When making decisions such as these, it’s vital to recognise that our gut instincts can be wrong, because the price of being wrong might be very high indeed.
In the interest of encouraging a healthy scepticism of our gut instincts, the video above introduces the concept of survivorship bias. Survivorship bias describes our tendency to focus on the people or things that succeeded in overcoming an obstacle, and overlooking those (usually a much greater number) that didn’t.
It’s the reason why we listen to the advice of celebrities who tell us that the key to success is to “work hard and believe in yourself”, even though countless people who did both failed to achieve the same results because they weren’t as lucky.
In a situation like a global pandemic, it’s tempting to take the seriousness of the threat lightly if it doesn’t affect you personally. In this case, you’re one of the lucky people who overcame the risk of infection, and so believe that the things you’ve done are obviously sufficient to minimise the risks of becoming sick. But this overlooks the millions of people who became sick even though they behaved similarly to you but weren’t as lucky.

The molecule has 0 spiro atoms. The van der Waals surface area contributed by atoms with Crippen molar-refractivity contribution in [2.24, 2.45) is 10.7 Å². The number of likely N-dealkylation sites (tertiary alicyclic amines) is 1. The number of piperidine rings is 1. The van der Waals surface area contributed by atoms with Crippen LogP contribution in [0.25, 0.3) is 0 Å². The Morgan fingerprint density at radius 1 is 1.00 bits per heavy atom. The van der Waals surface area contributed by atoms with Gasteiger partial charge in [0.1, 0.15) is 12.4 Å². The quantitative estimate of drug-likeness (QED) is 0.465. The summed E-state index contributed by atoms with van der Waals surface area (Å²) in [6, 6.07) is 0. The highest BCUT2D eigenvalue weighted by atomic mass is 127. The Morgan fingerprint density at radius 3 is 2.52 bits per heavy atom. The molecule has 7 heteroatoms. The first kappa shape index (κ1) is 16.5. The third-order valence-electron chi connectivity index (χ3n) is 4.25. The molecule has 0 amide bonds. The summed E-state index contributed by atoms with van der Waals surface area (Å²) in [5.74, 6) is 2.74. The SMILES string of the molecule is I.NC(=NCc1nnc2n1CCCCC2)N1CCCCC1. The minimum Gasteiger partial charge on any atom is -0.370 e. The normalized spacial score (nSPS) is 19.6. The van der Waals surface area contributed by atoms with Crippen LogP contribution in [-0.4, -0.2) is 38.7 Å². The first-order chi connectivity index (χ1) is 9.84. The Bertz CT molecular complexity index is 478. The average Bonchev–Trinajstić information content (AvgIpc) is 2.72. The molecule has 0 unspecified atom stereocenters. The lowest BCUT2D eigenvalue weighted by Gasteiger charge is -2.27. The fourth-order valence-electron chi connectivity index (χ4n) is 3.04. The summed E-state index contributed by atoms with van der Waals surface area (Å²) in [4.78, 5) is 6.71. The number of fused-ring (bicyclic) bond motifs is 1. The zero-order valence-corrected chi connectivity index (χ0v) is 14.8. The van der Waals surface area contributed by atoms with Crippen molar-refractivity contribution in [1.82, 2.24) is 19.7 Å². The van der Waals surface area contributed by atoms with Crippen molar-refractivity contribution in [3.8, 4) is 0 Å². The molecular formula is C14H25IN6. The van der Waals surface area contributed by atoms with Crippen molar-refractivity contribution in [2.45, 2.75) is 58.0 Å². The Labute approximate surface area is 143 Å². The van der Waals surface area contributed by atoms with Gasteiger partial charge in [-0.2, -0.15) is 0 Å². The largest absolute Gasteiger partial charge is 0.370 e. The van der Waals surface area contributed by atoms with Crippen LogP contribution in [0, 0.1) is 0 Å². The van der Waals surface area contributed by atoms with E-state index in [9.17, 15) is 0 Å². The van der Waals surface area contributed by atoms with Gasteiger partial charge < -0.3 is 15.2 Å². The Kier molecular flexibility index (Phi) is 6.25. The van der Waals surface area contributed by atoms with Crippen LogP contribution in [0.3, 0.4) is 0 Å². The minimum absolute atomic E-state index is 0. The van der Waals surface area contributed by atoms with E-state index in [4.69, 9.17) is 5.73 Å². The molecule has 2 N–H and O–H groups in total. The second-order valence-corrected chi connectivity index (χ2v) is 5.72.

I’m not trying to tell anybody what to do. Frankly, nobody who isn’t an expert in epidemiology has any business telling anybody what to do. We’re all in the dark on this. But our gut feelings are unlikely to be a reliable guide on how best to keep ourselves and others safe. We’re all decent people. None of us wants to put other people at risk needlessly. When making decisions about how to deal with this problem, let’s keep those feelings at the forefront of our minds.
Most of us spend a great deal of time and energy trying to be less forgetful. Yet it turns out that forgetting is an essential part of the brain’s strategy for processing and storing new information. I’m expecting the processing benefits of my appalling memory to kick ini any day now…
Traditionally, forgetting has been regarded as a passive decay over time of the information recorded and stored in the brain. But while some memories may simply fade away like ink on paper exposed to sunlight, recent research suggests that forgetting is often more intentional, with erasure orchestrated by elaborate cellular and molecular mechanisms. And forgetfulness is not necessarily a sign of a faulty memory. “In fact,” Wimber says, “it’s been shown over and over in computational models and also in animal work that an intelligent memory system needs forgetting.”